Synchronized skating team considers spring show after nearly a year off the ice


Courtesy of KrPhotogs

The Purple Line at the Synchro Illinois competition in January. Their competitive season was later halted due to COVID-19.

Alexa Crowder, Reporter

After nearly 11 months off the ice, The Purple Line, Northwestern’s synchronized figure skating team, is preparing to resume practices and performances.

President and Co-Captain Gabi Boone said all competitions have been canceled since last winter quarter. However, the team still hopes to hold its annual spring show in late May, after having been cleared to start off-ice training in campus gyms this month.

Weinberg sophomore Sarah Germer, the team’s secretary, said off-ice training will likely include a combination of workouts and choreography.

Boone is particularly looking forward to meeting the team’s freshmen in person.

“I really appreciate them joining the team, even though we haven’t been able to skate yet,” she said.

Returning skaters were pleasantly surprised by the uptick in team membership, from 13 to 23 skaters. According to Germer, one event last year only ran eight skaters.

The newly expanded team met multiple times over Zoom in Fall Quarter to get to know each other and discuss music and costume options, according to Germer. Skaters also had the opportunity for a Zoom Q&A with two-time U.S. national champion and Olympic team bronze medalist Gracie Gold. Gold took the team on a virtual tour of her apartment and walked them through her daily schedule.

Bonding has always been central to the Purple Line experience, according to Boone. In pre-pandemic times, these bonds were formed through traditions like creatively the med practices, post-competition fast food runs and holiday parties. One essential competition day ritual involved the entire team holding hands while visualizing their program routine.

“We’re all very good friends and we’re very close,” the Weinberg senior said. “Skating is something that a lot of us have done for our entire lives, so we have that in common.”

Weinberg junior Julia Yoon, the Purple Line’s treasurer, saw the team as “a way to keep skating,” since the sport is a “really, really important” part of her life.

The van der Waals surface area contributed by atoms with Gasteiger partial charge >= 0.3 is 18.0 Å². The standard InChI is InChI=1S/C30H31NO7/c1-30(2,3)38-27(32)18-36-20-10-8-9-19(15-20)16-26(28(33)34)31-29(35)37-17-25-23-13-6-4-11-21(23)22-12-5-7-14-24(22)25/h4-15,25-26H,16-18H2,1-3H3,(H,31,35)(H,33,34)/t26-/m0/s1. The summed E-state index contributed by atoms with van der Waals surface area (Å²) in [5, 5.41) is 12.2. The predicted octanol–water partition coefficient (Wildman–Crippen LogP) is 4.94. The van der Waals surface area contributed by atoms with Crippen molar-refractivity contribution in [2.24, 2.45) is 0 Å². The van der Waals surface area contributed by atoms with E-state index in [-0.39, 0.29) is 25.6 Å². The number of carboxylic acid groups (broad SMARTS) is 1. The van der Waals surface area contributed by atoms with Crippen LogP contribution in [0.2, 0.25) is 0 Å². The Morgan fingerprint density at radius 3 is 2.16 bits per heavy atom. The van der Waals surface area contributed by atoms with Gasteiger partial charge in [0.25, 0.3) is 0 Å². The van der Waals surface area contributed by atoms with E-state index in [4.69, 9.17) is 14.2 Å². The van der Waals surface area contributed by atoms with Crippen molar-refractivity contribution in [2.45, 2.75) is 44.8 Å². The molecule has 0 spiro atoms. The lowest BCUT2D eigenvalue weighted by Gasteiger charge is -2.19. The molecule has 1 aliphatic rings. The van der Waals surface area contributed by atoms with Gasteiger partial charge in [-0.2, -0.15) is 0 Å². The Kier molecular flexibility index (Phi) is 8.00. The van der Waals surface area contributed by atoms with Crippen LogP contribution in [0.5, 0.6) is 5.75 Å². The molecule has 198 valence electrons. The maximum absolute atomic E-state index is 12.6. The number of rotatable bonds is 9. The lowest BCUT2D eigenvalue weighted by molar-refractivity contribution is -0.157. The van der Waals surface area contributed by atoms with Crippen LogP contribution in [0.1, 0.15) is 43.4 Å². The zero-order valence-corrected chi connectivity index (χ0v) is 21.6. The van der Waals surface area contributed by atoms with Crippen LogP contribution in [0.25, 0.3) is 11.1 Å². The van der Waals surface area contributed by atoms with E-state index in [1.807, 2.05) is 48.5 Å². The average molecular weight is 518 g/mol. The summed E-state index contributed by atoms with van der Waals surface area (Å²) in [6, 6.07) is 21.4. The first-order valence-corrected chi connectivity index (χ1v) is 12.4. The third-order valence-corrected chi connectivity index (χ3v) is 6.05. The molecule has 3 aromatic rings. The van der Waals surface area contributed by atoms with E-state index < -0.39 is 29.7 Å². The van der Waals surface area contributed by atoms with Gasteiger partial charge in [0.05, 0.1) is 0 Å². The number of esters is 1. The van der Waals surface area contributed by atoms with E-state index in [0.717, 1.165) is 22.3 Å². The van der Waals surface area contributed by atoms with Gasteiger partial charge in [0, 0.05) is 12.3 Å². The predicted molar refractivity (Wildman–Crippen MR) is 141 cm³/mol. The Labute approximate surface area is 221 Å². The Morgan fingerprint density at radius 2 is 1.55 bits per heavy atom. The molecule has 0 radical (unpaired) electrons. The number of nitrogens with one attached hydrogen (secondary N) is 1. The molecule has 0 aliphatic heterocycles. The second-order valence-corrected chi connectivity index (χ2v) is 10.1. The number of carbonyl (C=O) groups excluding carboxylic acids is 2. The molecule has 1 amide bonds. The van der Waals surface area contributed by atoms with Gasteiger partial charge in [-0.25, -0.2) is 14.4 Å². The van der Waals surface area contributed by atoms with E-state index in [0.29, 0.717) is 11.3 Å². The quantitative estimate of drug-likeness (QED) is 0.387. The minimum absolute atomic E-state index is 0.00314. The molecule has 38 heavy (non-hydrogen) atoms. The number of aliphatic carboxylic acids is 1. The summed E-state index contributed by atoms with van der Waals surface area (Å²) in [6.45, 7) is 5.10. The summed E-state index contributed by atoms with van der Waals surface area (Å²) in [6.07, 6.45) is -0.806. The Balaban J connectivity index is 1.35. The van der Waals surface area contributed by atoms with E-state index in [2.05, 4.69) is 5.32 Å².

While she has been able to skate a few times a week at her local rink in Maryland since September, Yoon struggled with overcoming her absence from the ice during the COVID-19 lockdowns in the spring and summer.

Yoon is currently living off-campus at home, so she isn’t sure how she will fit into the Purple Line’s Winter and Spring Quarter plans.

“It’s definitely hard just missing out on experiences that you know are valuable to the team in order to strengthen those bonds,” Yoon said.

While the future looks brighter than it has in a while for the rest of the Purple Line, Yoon said there are still some financial concerns. The team lost last season’s biggest fundraiser with the cancellation of the spring show.

And even though in-person, off-ice training is planned for this quarter, the pandemic is unpredictable, so there’s no guarantee that on-ice practice and the spring show will proceed as planned.

“We’re gonna have to wait and see,” said Boone. “The only factor isn’t just if the school lets us skate, or if the rink lets us skate. It’s also that all of the members feel comfortable doing that, because we don’t want anyone to feel uncomfortable skating.”

For Boone, this season is personal. She’s been skating since she was three. She wrote her college admissions essay about it. This year is set to be her last.

“It does suck to have to go out like this if we don’t get to have the spring show,” she said. “But at the same time, skating has given me so much. I’m just appreciative that I had it in my life.”

Email: [email protected]

Twitter: @AlexaCrowder

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